A strengthening of the multilateral trading system is called for, as this system can offer the most stable, predictable and transparent environment in which to conduct global and regional trade for development.

Coordinated monetary and fiscal responses have greater credibility and help shore up confidence while enhancing regional and global multiplier effects.

Of equal concern for Asia and the Pacific is the need to establish a regional contingency plan to respond quickly to the liquidity and capitalization problems of domestic banks. This would require the accelerated establishment of a regional surveillance system that focuses on emerging risks.

The curtailment of trade has been exacerbated by the lack of trade credit. Somewhat anomalously for this trade-oriented region, it is the only one that does not have a regional institution specifically dedicated to export credit and export credit guarantees.

A regional trade financing facility would enable risk pooling across countries and scale economies, and would be more credible than isolated national initiatives, thus offering countries with special needs, in particular, greater access to international finance.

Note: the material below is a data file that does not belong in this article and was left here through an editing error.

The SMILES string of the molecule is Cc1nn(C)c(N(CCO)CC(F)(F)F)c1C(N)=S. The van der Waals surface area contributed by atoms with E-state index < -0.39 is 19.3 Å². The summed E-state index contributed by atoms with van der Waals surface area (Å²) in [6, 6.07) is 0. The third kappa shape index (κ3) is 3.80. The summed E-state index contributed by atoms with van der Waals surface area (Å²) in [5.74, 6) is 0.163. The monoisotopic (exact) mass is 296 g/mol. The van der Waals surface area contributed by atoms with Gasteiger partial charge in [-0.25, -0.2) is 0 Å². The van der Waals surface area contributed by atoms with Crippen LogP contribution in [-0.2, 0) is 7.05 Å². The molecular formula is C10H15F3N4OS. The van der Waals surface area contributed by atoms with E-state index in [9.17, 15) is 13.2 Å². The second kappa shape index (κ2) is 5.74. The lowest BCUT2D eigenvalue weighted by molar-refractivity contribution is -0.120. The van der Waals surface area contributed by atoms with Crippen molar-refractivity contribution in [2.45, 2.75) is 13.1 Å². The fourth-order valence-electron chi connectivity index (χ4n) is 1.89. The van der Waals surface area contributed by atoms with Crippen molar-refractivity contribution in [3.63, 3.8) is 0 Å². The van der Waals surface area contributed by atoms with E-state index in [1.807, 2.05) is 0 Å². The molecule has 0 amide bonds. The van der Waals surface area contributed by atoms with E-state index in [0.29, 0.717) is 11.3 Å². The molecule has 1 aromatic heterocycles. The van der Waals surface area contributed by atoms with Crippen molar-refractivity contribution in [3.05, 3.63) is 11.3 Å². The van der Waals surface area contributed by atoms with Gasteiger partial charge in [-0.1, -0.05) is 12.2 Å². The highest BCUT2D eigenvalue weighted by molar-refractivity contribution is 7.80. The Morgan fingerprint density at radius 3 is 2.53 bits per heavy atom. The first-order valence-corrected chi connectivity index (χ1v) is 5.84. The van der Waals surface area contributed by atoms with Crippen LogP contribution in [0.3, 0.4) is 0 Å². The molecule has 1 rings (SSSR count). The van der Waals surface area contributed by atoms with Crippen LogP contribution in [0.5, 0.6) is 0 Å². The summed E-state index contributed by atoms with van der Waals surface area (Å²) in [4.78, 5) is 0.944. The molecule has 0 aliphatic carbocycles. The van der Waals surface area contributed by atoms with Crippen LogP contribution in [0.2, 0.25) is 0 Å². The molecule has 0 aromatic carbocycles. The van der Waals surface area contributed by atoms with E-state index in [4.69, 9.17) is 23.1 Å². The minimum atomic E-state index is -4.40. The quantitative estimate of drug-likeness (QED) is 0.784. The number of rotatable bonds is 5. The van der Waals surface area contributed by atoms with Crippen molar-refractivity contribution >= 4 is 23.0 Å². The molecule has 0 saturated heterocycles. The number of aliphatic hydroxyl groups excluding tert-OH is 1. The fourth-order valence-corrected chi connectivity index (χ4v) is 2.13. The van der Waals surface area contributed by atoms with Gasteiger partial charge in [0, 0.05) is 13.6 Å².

In order to reduce the likelihood that commodity price crises will occur in the future, it is important to promote energy efficiency and investment in renewable sources of energy.

The state of deprivation of smallholder farmers needs to be addressed in order to improve the food supply response, reduce poverty and make growth more inclusive. Increased public investments, particularly through the fiscal stimulus packages being designed or already under implementation, are needed.

Social protection should build strong social foundations that will make societies more crisis-resilient. And it makes for good economics.

By providing a basic level of income support, protection schemes make individuals feel more secure and less inclined to increase their savings to protect themselves from possible income losses in times of crisis, thereby contributing to domestic demand and macroeconomic stability.

Although policy attention is focused on fighting the economic crisis and political commitment on climate change may be fading, there is no contradiction between the two policy objectives.

Investing in the green economy can both generate millions of jobs and start addressing the challenges associated with reducing carbon dependency, protecting ecosystems and preserving water resources.

(Noeleen Heyzer is the Under-Secretary-General of the United Nations and Executive Secretary, UN Economic and Social Commission for Asia and the Pacific).